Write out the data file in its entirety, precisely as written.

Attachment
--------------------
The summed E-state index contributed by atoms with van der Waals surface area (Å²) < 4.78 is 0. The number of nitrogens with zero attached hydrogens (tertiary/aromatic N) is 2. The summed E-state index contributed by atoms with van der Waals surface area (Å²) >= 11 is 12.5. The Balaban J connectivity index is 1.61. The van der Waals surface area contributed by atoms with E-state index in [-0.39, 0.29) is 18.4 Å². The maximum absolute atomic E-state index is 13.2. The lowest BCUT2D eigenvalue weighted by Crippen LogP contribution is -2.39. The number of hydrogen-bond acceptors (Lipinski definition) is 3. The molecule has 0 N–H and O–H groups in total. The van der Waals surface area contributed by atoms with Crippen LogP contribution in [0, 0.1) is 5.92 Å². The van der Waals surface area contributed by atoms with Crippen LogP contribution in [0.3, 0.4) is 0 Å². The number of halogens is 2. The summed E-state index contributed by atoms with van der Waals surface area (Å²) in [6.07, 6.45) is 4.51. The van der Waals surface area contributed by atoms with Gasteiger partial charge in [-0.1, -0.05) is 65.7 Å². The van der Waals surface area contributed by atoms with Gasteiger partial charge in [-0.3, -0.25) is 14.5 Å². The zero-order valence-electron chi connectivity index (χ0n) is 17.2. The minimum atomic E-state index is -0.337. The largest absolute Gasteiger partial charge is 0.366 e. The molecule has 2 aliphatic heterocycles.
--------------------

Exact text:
The summed E-state index contributed by atoms with van der Waals surface area (Å²) < 4.78 is 0. The number of nitrogens with zero attached hydrogens (tertiary/aromatic N) is 2. The summed E-state index contributed by atoms with van der Waals surface area (Å²) >= 11 is 12.5. The Balaban J connectivity index is 1.61. The van der Waals surface area contributed by atoms with E-state index in [-0.39, 0.29) is 18.4 Å². The maximum absolute atomic E-state index is 13.2. The lowest BCUT2D eigenvalue weighted by Crippen LogP contribution is -2.39. The number of hydrogen-bond acceptors (Lipinski definition) is 3. The molecule has 0 N–H and O–H groups in total. The van der Waals surface area contributed by atoms with Crippen LogP contribution in [0, 0.1) is 5.92 Å². The van der Waals surface area contributed by atoms with Crippen LogP contribution in [0.3, 0.4) is 0 Å². The number of halogens is 2. The summed E-state index contributed by atoms with van der Waals surface area (Å²) in [6.07, 6.45) is 4.51. The van der Waals surface area contributed by atoms with Gasteiger partial charge in [-0.1, -0.05) is 65.7 Å². The van der Waals surface area contributed by atoms with Gasteiger partial charge in [-0.3, -0.25) is 14.5 Å². The zero-order valence-electron chi connectivity index (χ0n) is 17.2. The minimum atomic E-state index is -0.337. The largest absolute Gasteiger partial charge is 0.366 e. The molecule has 2 aliphatic heterocycles.